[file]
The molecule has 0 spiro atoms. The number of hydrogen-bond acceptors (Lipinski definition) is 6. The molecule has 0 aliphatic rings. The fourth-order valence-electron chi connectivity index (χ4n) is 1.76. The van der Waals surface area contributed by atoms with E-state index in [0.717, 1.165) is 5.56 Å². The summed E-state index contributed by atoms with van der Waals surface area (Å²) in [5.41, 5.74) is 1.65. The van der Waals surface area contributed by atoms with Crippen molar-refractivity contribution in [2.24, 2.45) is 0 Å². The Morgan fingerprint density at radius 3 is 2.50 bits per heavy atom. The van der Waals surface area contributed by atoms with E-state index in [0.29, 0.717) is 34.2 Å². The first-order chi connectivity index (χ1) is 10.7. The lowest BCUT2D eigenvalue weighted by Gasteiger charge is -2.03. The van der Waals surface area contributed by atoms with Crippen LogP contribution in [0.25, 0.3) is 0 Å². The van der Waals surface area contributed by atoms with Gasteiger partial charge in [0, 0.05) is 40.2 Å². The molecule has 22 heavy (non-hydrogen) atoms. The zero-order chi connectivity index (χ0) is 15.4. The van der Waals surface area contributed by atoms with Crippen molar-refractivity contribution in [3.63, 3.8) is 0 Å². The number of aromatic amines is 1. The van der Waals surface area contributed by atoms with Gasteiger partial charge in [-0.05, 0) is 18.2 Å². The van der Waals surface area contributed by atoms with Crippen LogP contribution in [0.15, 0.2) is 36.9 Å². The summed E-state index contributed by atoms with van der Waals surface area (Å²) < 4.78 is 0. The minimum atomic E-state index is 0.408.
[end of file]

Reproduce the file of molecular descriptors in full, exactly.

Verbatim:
The molecule has 0 spiro atoms. The number of hydrogen-bond acceptors (Lipinski definition) is 6. The molecule has 0 aliphatic rings. The fourth-order valence-electron chi connectivity index (χ4n) is 1.76. The van der Waals surface area contributed by atoms with E-state index in [0.717, 1.165) is 5.56 Å². The summed E-state index contributed by atoms with van der Waals surface area (Å²) in [5.41, 5.74) is 1.65. The van der Waals surface area contributed by atoms with Crippen molar-refractivity contribution in [2.24, 2.45) is 0 Å². The Morgan fingerprint density at radius 3 is 2.50 bits per heavy atom. The van der Waals surface area contributed by atoms with E-state index in [0.29, 0.717) is 34.2 Å². The first-order chi connectivity index (χ1) is 10.7. The lowest BCUT2D eigenvalue weighted by Gasteiger charge is -2.03. The van der Waals surface area contributed by atoms with Crippen LogP contribution in [0.25, 0.3) is 0 Å². The van der Waals surface area contributed by atoms with Gasteiger partial charge in [0, 0.05) is 40.2 Å². The molecule has 22 heavy (non-hydrogen) atoms. The zero-order chi connectivity index (χ0) is 15.4. The van der Waals surface area contributed by atoms with Crippen molar-refractivity contribution in [3.63, 3.8) is 0 Å². The number of aromatic amines is 1. The van der Waals surface area contributed by atoms with Gasteiger partial charge in [-0.05, 0) is 18.2 Å². The van der Waals surface area contributed by atoms with Crippen LogP contribution in [0.15, 0.2) is 36.9 Å². The summed E-state index contributed by atoms with van der Waals surface area (Å²) < 4.78 is 0. The minimum atomic E-state index is 0.408.